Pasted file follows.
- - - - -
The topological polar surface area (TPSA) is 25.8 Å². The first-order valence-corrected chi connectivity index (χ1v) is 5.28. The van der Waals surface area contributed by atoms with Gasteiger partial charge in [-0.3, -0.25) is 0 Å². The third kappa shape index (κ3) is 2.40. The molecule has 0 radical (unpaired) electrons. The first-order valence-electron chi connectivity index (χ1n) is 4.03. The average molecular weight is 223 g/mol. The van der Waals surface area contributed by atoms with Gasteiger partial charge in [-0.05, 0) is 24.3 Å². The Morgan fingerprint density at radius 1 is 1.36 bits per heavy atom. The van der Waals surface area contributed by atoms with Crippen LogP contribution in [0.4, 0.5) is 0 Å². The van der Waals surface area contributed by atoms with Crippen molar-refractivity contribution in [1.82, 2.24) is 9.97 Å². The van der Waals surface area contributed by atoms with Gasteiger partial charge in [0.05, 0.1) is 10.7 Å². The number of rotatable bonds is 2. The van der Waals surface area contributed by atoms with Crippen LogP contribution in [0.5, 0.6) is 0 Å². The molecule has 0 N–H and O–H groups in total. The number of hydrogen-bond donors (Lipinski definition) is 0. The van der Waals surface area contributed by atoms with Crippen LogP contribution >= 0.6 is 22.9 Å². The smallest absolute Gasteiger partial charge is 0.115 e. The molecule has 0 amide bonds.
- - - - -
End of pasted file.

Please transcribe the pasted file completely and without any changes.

The topological polar surface area (TPSA) is 25.8 Å². The first-order valence-corrected chi connectivity index (χ1v) is 5.28. The van der Waals surface area contributed by atoms with Gasteiger partial charge in [-0.3, -0.25) is 0 Å². The third kappa shape index (κ3) is 2.40. The molecule has 0 radical (unpaired) electrons. The first-order valence-electron chi connectivity index (χ1n) is 4.03. The average molecular weight is 223 g/mol. The van der Waals surface area contributed by atoms with Gasteiger partial charge in [-0.05, 0) is 24.3 Å². The Morgan fingerprint density at radius 1 is 1.36 bits per heavy atom. The van der Waals surface area contributed by atoms with Crippen LogP contribution in [0.4, 0.5) is 0 Å². The van der Waals surface area contributed by atoms with Crippen molar-refractivity contribution in [1.82, 2.24) is 9.97 Å². The van der Waals surface area contributed by atoms with Gasteiger partial charge in [0.05, 0.1) is 10.7 Å². The number of rotatable bonds is 2. The van der Waals surface area contributed by atoms with Crippen LogP contribution in [0.5, 0.6) is 0 Å². The molecule has 0 N–H and O–H groups in total. The number of hydrogen-bond donors (Lipinski definition) is 0. The van der Waals surface area contributed by atoms with Crippen LogP contribution >= 0.6 is 22.9 Å². The smallest absolute Gasteiger partial charge is 0.115 e. The molecule has 0 amide bonds.